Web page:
Posts Tagged ‘onychomycosis’
Proximal Subungual Onychomycosis (Nail Fungus)
Least common in people with healthy immune systems but found frequently in people who have compromised immune systems, proximal subungual onychomycosis stands out because the progression of the disease starts at the cuticle and grows out with the nail.
Proximal subungual onychomycosis usually causes the nail to become disfigured, as in other nail fungus infections, but as it starts at the cuticle and works its way up, it is more likely to infect the nail bed early on, causing the nail bed to develop bumps and irregularities. This then may cause the nail plate to become dislodged and fall off, exposing the nail bed to possible further infection.
Similar to distal subungual onychomycosis, the majority of cases of proximal subungual onychomycosis are caused by the same dermatophyte, Trichophyton ruburm. However this particular nail fungus infection can also be caused by a different dermatophyte, Trichophyton mentagrophytes. Proximal subungual onychomycosis can also be caused by molds. Another defined symptom of proximal subungual onychomycosis is the skin around the nail may become swollen, red and inflamed and may start to ooze pus. This is more commonly seen when the nail fungus infection is caused by molds than by dermatophytes.
Unfortunately, these distinguishing symptoms are what cause proximal subungual onychomycosis to be misdiagnosed as a bacterial infection instead of a fungal infection by some physicians. As antibiotics do not kill fungi, this course of treatment does nothing to stop the infection. An antifungal is required to eradicate molds, yeasts and dermatophytes.
Proximal subungual onychomycosis occurs more often in people who have depressed or deficient immune systems. It is rarely seen in people with good immunity. Immunodepression can be caused by procedures like chemotherapy or in people who are recovering from an autoimmune disease or an organ transplant and have had their immune system deliberately suppressed.
Proximal subungual onychomycosis occurs frequently in people with unhealthy immune systems and even more commonly in people with human immunodeficiency virus or HIV. This is such a common occurrence that if a patient contracts this form of nail fungus infection and no other cause can be found, the doctor will likely suggest an HIV test. Be prepared if you have a fungal nail infection and it is discovered to be proximal subungual onychomycosis, to have your doctor suggest an HIV test. This is a test that requires your consent to perform. And just because you may receive a diagnosis of proximal subungual onychomycosis doesn’t necessarily mean that you have contracted HIV.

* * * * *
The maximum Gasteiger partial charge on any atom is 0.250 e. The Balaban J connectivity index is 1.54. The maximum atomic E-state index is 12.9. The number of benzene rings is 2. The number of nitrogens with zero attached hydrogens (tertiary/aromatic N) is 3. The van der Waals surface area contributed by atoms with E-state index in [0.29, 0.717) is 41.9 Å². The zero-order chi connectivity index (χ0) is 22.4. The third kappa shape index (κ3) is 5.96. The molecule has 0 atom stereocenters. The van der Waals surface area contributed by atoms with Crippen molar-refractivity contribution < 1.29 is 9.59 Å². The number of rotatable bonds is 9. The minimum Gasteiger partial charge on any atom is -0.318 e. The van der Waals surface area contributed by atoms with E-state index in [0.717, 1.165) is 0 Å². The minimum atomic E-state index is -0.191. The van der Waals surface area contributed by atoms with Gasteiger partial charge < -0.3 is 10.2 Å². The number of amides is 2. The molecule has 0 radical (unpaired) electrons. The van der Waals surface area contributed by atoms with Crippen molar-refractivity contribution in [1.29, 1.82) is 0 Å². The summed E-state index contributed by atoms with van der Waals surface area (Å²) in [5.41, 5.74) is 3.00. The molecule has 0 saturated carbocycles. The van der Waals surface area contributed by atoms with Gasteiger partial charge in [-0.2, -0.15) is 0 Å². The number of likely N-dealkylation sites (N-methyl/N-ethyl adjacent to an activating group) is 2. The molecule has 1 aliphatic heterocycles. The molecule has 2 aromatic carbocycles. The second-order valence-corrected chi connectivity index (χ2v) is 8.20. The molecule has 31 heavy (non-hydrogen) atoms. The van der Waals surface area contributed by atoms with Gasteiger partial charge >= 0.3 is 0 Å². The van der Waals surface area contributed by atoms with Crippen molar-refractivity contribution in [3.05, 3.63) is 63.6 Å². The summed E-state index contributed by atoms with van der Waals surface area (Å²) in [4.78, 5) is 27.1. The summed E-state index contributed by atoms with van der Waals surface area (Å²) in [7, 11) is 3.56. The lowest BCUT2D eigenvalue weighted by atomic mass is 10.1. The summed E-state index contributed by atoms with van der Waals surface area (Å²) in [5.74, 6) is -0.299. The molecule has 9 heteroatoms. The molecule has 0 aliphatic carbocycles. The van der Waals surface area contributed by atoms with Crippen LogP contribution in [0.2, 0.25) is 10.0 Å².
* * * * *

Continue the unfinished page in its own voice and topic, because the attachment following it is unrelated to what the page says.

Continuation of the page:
The only way to cure proximal subungual onychomycosis is to take an oral antifungal medication. If the nail fungus is caused by dermatophytes Trichophyton rubrum or Trichophyton mentagrophytes then it is likely that your doctor will prescribe terbinafine, also known as Lamisil. The dose is usually one 250 mg pill once a day for six weeks for a fingernail infection and twelve weeks for a toenail infection. A nice thing about Lamisil is that it is usually less expensive than the other current generation antifungals.
Itroconazole, or Sporanox, is used for treatment when the cause of the proximal subungual onychomycosis is unknown because it is effective against both dermatophytes and Candida infections. This tends to be a more expensive treatment method than some of the others.
Fluconazole commercially known as Diflucan, is able to treat proximal subungual onychomycosis but is not used as often as the other available medications. This medication stops the fungal growth and therefore the spread of the disease but does not kill the fungus itself. The difference between these two processes is referred to as fungistatic (stopping growth) and fungicidal (killing growth).